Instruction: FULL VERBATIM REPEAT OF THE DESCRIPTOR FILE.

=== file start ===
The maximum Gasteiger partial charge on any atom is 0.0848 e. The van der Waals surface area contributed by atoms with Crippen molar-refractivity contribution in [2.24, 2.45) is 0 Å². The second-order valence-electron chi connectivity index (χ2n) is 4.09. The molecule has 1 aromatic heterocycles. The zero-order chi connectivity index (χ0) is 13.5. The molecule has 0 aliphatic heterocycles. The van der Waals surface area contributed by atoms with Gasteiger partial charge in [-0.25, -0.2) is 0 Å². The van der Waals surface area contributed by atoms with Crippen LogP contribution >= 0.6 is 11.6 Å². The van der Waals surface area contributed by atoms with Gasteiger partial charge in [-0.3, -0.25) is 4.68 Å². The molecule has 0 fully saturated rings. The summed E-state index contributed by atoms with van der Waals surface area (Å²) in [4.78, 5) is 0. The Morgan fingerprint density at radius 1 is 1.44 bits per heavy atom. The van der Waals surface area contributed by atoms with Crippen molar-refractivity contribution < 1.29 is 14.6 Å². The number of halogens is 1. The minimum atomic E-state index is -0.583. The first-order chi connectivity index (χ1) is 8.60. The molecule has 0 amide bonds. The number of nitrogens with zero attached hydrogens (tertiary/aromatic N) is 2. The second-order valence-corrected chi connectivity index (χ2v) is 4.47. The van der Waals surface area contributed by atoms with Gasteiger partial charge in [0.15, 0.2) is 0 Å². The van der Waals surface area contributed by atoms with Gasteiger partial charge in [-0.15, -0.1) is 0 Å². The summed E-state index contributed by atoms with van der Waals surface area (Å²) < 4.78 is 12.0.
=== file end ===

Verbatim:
The maximum Gasteiger partial charge on any atom is 0.0848 e. The van der Waals surface area contributed by atoms with Crippen molar-refractivity contribution in [2.24, 2.45) is 0 Å². The second-order valence-electron chi connectivity index (χ2n) is 4.09. The molecule has 1 aromatic heterocycles. The zero-order chi connectivity index (χ0) is 13.5. The molecule has 0 aliphatic heterocycles. The van der Waals surface area contributed by atoms with Gasteiger partial charge in [-0.25, -0.2) is 0 Å². The van der Waals surface area contributed by atoms with Crippen LogP contribution >= 0.6 is 11.6 Å². The van der Waals surface area contributed by atoms with Gasteiger partial charge in [-0.3, -0.25) is 4.68 Å². The molecule has 0 fully saturated rings. The summed E-state index contributed by atoms with van der Waals surface area (Å²) in [4.78, 5) is 0. The Morgan fingerprint density at radius 1 is 1.44 bits per heavy atom. The van der Waals surface area contributed by atoms with Crippen molar-refractivity contribution < 1.29 is 14.6 Å². The number of halogens is 1. The minimum atomic E-state index is -0.583. The first-order chi connectivity index (χ1) is 8.60. The molecule has 0 amide bonds. The number of nitrogens with zero attached hydrogens (tertiary/aromatic N) is 2. The second-order valence-corrected chi connectivity index (χ2v) is 4.47. The van der Waals surface area contributed by atoms with Gasteiger partial charge in [0.15, 0.2) is 0 Å². The van der Waals surface area contributed by atoms with Gasteiger partial charge in [-0.15, -0.1) is 0 Å². The summed E-state index contributed by atoms with van der Waals surface area (Å²) < 4.78 is 12.0.